(1958–) American astronomer
Alan Hale was raised on the outskirts of Alamogordo, New Mexico. His interest in astronomy developed at school and early in 1970 his father bought him his first telescope – a 4½-inch reflector. After graduating from high school he attended the US Naval Academy, Annapolis, Maryland, where he studied physics. He was then stationed at various naval bases. Throughout this period he continued his astronomical observations, in particular the observation of comets.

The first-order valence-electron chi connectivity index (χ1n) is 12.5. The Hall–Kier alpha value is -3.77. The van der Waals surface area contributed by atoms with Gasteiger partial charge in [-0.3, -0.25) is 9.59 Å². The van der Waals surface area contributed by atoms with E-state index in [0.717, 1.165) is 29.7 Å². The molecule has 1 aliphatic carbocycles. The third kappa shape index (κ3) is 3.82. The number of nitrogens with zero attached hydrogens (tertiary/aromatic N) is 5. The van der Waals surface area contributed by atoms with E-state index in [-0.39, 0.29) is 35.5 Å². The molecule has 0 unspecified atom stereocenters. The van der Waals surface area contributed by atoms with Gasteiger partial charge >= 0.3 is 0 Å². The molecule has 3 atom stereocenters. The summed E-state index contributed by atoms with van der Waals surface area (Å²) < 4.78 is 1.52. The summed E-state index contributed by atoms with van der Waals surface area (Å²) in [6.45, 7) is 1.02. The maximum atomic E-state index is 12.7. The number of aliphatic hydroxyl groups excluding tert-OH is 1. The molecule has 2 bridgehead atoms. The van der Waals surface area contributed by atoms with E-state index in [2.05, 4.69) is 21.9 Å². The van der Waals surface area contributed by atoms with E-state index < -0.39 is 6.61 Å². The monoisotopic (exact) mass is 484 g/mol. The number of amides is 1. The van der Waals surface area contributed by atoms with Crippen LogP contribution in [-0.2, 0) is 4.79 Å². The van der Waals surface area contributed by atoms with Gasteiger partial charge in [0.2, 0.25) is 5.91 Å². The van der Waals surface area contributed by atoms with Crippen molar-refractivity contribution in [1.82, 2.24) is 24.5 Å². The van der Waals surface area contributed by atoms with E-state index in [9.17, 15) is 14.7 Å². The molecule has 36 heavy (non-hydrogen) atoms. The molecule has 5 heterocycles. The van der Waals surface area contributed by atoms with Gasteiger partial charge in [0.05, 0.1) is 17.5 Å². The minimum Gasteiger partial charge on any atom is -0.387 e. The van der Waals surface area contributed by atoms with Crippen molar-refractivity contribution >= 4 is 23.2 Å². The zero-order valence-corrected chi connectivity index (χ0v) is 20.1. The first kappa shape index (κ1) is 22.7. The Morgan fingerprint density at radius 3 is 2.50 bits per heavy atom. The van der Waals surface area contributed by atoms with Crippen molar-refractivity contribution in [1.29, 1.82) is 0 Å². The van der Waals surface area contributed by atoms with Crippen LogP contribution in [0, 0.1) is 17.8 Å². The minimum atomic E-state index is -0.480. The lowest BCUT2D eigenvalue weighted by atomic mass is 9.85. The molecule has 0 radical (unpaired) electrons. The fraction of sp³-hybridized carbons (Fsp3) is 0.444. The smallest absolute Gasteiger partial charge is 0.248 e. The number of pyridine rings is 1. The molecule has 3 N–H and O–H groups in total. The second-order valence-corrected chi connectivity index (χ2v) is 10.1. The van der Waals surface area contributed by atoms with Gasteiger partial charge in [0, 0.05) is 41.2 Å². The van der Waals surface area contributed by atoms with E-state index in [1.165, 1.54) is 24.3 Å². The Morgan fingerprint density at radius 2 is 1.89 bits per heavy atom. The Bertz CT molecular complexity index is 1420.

In 1983 he left the navy and spent 2½ years working for the Deep Space Network at the Jet Propulsion Laboratory, Pasadena. He then went to New Mexico State University, Las Cruces, where he obtained his PhD in 1992. In 1993 he formed an independent research and education organization.
The organization moved in 1995 to a mountain village of Cloudcroft, New Mexico. It was here on the night of 22–23 July that Alan Hale first observed the comet Hale-Bopp. It proved to be perhaps the most prominent comet of the century. The comet was discovered independently by an amateur astronomer, Thomas Bopp.
Subjects: Science and Mathematics.